As the US extends its global terrorism alert to include embassies and consulates in the Middle East and Africa, this would seem an appropriate moment to examine of the state of al-Qaeda and its affiliate Al-Shabaab in Somalia. A thoughtful piece by Fareed Zakaria explains that al-Qaeda is becoming a something more akin to a franchise and is flourishing in places where there is weak government, including Somalia.
Al-Shabaab is an al-Qaeda linked organization that has been waging a war in Somalia for nearly a decade. Its depredations have also spilled over to Somalia's neighbours - persuading Kenya and Uganda to send a ground troops (AMISOM) to contain its threat and uproot it from the inside. After years of relentless pursuit, the AMISOM force gained the upper hand - forcing Al-Shabaab to abandon its positions in Mogadishu and other key cities such as Kismayo in the South.
Of late, Al-Shabaab's desperation has grown visibly - evidenced by attacks on the Turkish embassy in Mogadishu, the UN compound, its storming of government institutions, airports and assassinations of government officials, district commissioners and civil servants. This illustrates that Al-Shabaab is now reverting to a more lethal but asymmetrical form of guerrilla warfare which could be the real strength and danger of Al-Shabaab 2.0.
Over the last two years Al-Shabaab has suffered some severe setbacks - it lost its major strongholds (including the embattled port of Kismayo) and most of its southern territory. Some of its top leaders have been killed and many of its foot soldiers have defected to the government side.
However, looking at the latest evolution of Al-Shabaab - from the recent internal splinter to the bloody coup by hardliners - there is clear indication of a reformed organisation that is truly committed to returning and rebranding itself. An updated version of Al-Shabaab - a sort of AS 2.0 - is appearing with an upgraded leadership.
In a recent audio message, Ahmed Godane, Al-Shabaab's operational brain, made it clear that he is determined to reform the organisation's operational structure. That includes, as he put it, plans to install a whole new generation that can interact with fast moving Jihadist warfare.
Unlike Al-Shabaab 1.0, the upgraded Al-Shabaab is likely to include a new generation of recruiters - mostly youths (under 30s) - who have Western exposure, understand their vulnerabilities, speak their language and, most important of all, appeal to the coming generation.
This is already evident in new footage released by Al-Shabaab that features three young Somali-Americans who migrated from the US to engage in Jihadi war in Somalia. The video, which is dubbed: "The Path to Paradise: From the Twin Cities to the Land of Migration is part of an Al-Qaeda-approved propaganda outreach to communicate with the next generation.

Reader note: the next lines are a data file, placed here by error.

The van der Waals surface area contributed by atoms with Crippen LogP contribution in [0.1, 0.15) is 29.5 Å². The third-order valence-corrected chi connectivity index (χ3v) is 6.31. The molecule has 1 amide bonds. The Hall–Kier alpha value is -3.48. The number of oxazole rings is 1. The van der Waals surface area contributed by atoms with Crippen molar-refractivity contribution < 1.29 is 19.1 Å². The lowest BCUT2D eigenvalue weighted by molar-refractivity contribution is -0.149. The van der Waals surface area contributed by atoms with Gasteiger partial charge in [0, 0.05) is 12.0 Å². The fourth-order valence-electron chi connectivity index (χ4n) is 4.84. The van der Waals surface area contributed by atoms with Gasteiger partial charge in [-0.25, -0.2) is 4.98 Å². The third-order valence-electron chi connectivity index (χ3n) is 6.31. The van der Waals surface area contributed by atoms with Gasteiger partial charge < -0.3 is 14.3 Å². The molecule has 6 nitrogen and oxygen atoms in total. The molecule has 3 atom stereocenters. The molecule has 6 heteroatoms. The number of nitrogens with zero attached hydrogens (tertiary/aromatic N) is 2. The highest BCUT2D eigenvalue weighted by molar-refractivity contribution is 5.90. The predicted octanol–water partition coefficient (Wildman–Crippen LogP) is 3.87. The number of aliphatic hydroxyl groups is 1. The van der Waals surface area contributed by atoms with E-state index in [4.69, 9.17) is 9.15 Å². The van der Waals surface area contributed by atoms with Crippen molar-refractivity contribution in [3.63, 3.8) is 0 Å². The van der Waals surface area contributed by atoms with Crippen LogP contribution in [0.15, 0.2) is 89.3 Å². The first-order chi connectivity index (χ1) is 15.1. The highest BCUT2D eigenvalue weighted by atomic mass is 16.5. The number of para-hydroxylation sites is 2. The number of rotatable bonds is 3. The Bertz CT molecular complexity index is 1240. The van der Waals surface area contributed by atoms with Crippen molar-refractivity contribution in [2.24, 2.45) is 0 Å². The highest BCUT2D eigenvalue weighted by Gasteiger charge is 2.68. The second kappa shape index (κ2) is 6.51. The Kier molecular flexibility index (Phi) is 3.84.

In what sounded like a victory speech, and his first in the post coup era, Godane demonstrated his role in providing new leadership to Al-Shabaab. The coup involved the execution of some senior Al-Shabaab leaders including Ibrahim Afghani and reportedly the American-born Omar Hammaami. Though much of his message was devoted to 'martyrs', he touched upon global issues, including the US's War on Terror, the Arab revolt and Kenya's invasion of Somalia.
Prior to Godane's coup, Al-Shabaab had a relatively decentralized leadership, relaying its orders in a top-down hierarchical fashion. Following the coup, Al-Shabaab seems to be on new trajectory, one that is dictated by a single leader - Ahmed Godane - who believes that the coup forced through structural changes offering a new beginning for Al-Shabaab 2.0. More importantly, it reassured the global Jihadist movement (particularly Al-Qaeda) of Al-Shabaab's continued assertiveness in the Jihadi war.
With Godane in sole command, it will probably put an end the discord that dogged the organization for the better part of the last two years and will allow Godane supreme power to dictate the organization's policy and operational functions.
While still diffuse and complex, its structural authority is now highly centralised, but operations are loosely decentralised. Many analysts believe that the focus will now be on 'the near enemy' - the Somali government, AMISOM, Turkey and their affiliates, instead of 'the far enemy' - Kenya, Uganda and the West. The recent attack on the Turkish mission in Mogadishu may be an indication of this change in policy.
In this way, Al-Shabaab is dialing up its domestic attacks, and dialing down its external operations.
Despite this, the organization is financially broke and militarily weak - Godane will be forced to continue to rely heavily on Al-Qaeda's ideological guidelines and, perhaps more critically, its fund-raising support. In many ways, Al-Shabaab needs Al-Qaeda more than Al-Qaeda needs Al-Shabaab.
Unfortunately, the government in Mogadishu, backed by the UK and US, is institutionally weak and has scant capacity to contain this growing threat. Current policies which inadvertently fuel clan frustration only serve to increase the likelihood of the group's successful re-emergence.
Abdihakim Ainte is Somali researcher and analysts. He tweets @Abdikhakim